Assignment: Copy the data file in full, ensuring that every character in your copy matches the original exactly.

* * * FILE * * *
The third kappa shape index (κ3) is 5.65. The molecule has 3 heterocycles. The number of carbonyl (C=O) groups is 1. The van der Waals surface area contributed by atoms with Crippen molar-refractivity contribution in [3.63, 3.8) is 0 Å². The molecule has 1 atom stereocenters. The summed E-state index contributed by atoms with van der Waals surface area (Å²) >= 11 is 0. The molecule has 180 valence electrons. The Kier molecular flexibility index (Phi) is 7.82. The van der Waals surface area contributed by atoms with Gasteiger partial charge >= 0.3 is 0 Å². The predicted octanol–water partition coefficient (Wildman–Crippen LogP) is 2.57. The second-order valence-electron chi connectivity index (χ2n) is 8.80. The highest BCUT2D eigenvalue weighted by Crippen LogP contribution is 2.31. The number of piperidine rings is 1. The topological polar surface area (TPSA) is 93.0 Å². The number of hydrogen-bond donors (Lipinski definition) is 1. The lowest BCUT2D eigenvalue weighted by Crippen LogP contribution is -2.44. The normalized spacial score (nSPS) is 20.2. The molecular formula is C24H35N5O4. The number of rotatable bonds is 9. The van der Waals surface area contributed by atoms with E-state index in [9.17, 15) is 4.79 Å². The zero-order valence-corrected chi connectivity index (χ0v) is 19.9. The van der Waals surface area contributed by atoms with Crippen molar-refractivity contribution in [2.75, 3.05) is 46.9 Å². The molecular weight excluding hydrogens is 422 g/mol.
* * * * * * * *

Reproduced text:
The third kappa shape index (κ3) is 5.65. The molecule has 3 heterocycles. The number of carbonyl (C=O) groups is 1. The van der Waals surface area contributed by atoms with Crippen molar-refractivity contribution in [3.63, 3.8) is 0 Å². The molecule has 1 atom stereocenters. The summed E-state index contributed by atoms with van der Waals surface area (Å²) >= 11 is 0. The molecule has 180 valence electrons. The Kier molecular flexibility index (Phi) is 7.82. The van der Waals surface area contributed by atoms with Gasteiger partial charge >= 0.3 is 0 Å². The predicted octanol–water partition coefficient (Wildman–Crippen LogP) is 2.57. The second-order valence-electron chi connectivity index (χ2n) is 8.80. The highest BCUT2D eigenvalue weighted by Crippen LogP contribution is 2.31. The number of piperidine rings is 1. The topological polar surface area (TPSA) is 93.0 Å². The number of hydrogen-bond donors (Lipinski definition) is 1. The lowest BCUT2D eigenvalue weighted by Crippen LogP contribution is -2.44. The normalized spacial score (nSPS) is 20.2. The molecular formula is C24H35N5O4. The number of rotatable bonds is 9. The van der Waals surface area contributed by atoms with E-state index in [9.17, 15) is 4.79 Å². The zero-order valence-corrected chi connectivity index (χ0v) is 19.9. The van der Waals surface area contributed by atoms with Crippen molar-refractivity contribution in [2.75, 3.05) is 46.9 Å². The molecular weight excluding hydrogens is 422 g/mol.